Hmmmm. What IS it that makes them so watchful? Harriet obviously embraces her role as a writer. Scout I think is just curious? Is allowed to be curious? Because Atticus answers any questions she might come up with?




The NY article I think argues they’re watchful because they are trying to figure out how to live in a world where they’re non-conformists











            Vanessa

she has room/permission?




Yes definitely they are trying to learn how to live as non conformists. 




I just think it’s interesting that their watching comes with a different purpose than many girls. Scout has this wonderful dad who gives her all this space to question things.











            Terry:

Yes yes exactly: permission. He encourages her questioning nature. As a parent and perhaps as a lawyer. I mean, he draws on his own life as a lawyer to parent her, and thus encourages her to ask questions and prod for answers









.

            Vanessa

and similarly, Harriet has Golly











            Terry

She does, but doesn’t Golly move away or something for a chunk of the book..? I feel bad I don’t remember the details better.











            Vanessa

She is there for Harriet’s formative years and then she and her bf take Harriet out and the parents get home early and I think are about to fire her when it turns out she is going to go and get married so she leaves.




She comes back to visit when harriet’s notebook is fine and harriet is Super Sad.











            Terry

I’m thinking of the line where Holmes says a biographer of Fitzhugh called Fitzhugh, or Fitzhugh’s childhood, utterly lonely (“describes the utter loneliness that Fitzhugh felt as a child”)




Right so Harriet is a little bit more left alone than Scout, no? Scout certainly has a mother figure at home and the entire neighborhood to watch over her, for better and for worse, of course. Harriet is more of an outsider to her own community, I thiiiiink











            Vanessa

I think you’re right. Well, their communities are very very different, yes?











            Terry

Absolutely yes. Well and the eras, no? 1930s Alabama and 1960s Upper East Side?











            Vanessa

yes–so of course Harriet has less of that kind of always-watching community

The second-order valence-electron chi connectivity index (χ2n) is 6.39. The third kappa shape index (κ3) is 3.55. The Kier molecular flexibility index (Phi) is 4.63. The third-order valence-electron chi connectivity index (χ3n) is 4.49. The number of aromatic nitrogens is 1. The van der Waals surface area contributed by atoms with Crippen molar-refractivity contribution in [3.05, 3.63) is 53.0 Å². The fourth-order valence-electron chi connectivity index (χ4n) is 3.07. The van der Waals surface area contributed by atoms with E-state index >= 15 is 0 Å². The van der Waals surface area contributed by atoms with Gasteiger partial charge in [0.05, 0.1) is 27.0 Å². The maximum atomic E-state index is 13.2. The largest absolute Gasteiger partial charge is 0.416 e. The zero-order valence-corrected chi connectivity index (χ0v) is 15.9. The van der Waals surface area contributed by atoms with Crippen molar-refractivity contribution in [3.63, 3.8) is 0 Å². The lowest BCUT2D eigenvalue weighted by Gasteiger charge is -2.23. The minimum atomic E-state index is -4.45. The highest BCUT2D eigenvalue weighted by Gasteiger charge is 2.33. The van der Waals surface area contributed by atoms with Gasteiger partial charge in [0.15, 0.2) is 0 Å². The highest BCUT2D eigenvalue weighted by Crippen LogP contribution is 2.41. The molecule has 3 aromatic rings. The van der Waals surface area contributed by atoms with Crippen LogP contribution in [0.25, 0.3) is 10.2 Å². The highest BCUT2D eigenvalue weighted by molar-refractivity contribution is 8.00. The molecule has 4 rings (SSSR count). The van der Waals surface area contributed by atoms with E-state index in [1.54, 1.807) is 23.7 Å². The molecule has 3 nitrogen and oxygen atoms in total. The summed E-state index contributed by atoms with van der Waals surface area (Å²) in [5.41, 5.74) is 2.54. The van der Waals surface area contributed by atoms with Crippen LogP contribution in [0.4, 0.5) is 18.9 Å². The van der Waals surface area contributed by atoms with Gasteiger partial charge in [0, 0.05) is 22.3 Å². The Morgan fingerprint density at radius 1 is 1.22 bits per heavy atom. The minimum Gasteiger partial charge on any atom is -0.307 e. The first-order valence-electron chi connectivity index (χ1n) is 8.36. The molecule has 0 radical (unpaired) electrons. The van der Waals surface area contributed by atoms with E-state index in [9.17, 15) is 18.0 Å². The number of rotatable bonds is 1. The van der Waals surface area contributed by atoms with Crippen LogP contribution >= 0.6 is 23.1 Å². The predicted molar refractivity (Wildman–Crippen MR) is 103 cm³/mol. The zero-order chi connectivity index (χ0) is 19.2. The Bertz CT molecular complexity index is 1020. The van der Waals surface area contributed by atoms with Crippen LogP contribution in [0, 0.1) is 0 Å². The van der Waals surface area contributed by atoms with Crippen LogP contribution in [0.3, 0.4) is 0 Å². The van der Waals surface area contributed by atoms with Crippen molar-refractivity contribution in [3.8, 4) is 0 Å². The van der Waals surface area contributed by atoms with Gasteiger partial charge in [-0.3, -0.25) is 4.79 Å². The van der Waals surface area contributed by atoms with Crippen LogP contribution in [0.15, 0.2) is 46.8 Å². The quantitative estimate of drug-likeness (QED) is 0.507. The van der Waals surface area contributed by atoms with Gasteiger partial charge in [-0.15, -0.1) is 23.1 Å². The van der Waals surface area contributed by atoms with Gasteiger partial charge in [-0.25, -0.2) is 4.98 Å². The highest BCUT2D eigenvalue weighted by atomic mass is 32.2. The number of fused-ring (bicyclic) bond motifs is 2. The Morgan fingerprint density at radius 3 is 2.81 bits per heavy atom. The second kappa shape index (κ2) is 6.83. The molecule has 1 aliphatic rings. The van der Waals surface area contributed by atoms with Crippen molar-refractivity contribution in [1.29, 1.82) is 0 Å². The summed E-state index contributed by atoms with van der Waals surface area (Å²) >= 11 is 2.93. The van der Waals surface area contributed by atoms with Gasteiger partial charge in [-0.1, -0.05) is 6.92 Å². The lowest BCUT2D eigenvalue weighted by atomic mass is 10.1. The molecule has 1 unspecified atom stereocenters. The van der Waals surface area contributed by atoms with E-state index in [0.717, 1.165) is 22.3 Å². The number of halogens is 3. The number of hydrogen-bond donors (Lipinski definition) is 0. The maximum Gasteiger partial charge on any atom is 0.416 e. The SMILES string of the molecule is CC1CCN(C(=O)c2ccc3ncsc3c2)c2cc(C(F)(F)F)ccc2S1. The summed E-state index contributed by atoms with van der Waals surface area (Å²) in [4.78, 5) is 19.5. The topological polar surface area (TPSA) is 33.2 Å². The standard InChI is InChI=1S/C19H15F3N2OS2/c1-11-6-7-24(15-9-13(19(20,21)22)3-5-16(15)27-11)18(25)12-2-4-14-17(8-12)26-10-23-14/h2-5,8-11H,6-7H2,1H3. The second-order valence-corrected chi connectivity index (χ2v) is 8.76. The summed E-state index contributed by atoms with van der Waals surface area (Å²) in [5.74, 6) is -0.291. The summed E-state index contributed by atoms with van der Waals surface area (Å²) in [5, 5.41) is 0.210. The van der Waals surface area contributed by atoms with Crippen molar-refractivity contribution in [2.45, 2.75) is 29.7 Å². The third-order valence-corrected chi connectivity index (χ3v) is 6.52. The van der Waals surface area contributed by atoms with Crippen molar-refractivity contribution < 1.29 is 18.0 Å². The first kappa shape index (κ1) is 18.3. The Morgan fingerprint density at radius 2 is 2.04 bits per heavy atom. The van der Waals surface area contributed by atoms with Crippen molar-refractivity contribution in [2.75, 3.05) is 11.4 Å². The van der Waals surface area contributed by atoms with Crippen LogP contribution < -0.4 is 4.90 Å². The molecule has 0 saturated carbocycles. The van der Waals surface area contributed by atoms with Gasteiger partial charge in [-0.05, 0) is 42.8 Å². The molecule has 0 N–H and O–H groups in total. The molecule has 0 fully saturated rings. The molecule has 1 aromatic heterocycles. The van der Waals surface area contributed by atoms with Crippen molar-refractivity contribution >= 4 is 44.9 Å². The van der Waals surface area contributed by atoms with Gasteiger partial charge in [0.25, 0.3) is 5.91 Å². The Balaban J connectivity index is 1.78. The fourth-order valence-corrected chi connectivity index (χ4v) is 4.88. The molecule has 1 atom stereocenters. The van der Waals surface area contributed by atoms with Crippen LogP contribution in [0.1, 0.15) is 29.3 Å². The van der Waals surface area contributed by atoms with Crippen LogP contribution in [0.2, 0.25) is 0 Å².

Vanessa

So is that better for her or “worse”? Or, flip the question around, will Harriet end up more likely to be true to herself as an outsider? Will Scout capitulate to more traditional gestures (school dances, maybe college, if not marriage and family)











            Vanessa

i wonder too if it’s partly the ages. we see Scout really young right? like six? but Harriet as a tween, when her personality it as least a little more fixed. I would guess if one of them is going to stay true it would be her.




although what Scout witnessed was also worse. And maybe it will be this kind of formative event that is kind of always in the back of her head, even if she barely remembers it later.











            Terry

It’s interesting that in the beginning Holmes says “each book argues for authentic expressing in favor of fealty to convention” but at the end of the article she says “The lesson that they themselves may sometimes have to hide…” [makes them more empathetic to others]











            Vanessa

yeah. It seems like she was trying to get at the balance between “authentic expression” and hiding to fit in




. the tension, that’s a better word











            Terry

such a hard question to answer, I guess–to try and suppose what a character in a book will be like twenty years later. I mean, it could even be argued Scout would, later in life, feel like her childhood was this whole blur (with terrible moments), but not necessarily formative. She might be more empathetic in the future, BUT, it’s not like she becomes Boo’s friend and champion. She simply recognizes the power of empathy. Is that enough?











            Vanessa

at six, maybe? i sort of think that the whole thing with the trial is what will stick in her head–like she got a clearer example than most/many people do of, um, i want to just say evil.











            Terry:

Yes, tension. I still feel that Harriet will remain an outsider. Scout I’m not so sure about; but yes, their ages make a huge difference, as do their milieu. (Or does it? Are things [i.e. expectations/gender role expectations] soooo much better for girls these days? That’s a whole other discussion! Ha).











           

Yes, evil, for sure. 




And yes, Harriet’s “life lesson[s]” have nothing to do with race or social injustice or class differences, either, too.











           

Vanessa

maybe not soooooo much better these days…but better in the 60s than the 30s











           

yes exactly. Harriet learns about the power of her own words




Scout learns about the power of other people




s ideas











            Terry

Scout meets many people who are hiding secrets one way or another and finding a way to live IN their society while living a separate life behind closed doors (for better and for worse). What lesson will she get from that..? A good one (it’s possible to conform a little bit on the outside to just get along with people but you can have your own life [but behind closed doors]). Harriet learns that her own secret life can be used against her..? Or, that it will be okay if her secrets get out because in a way she gets rewarded for her observational skills? Hmmm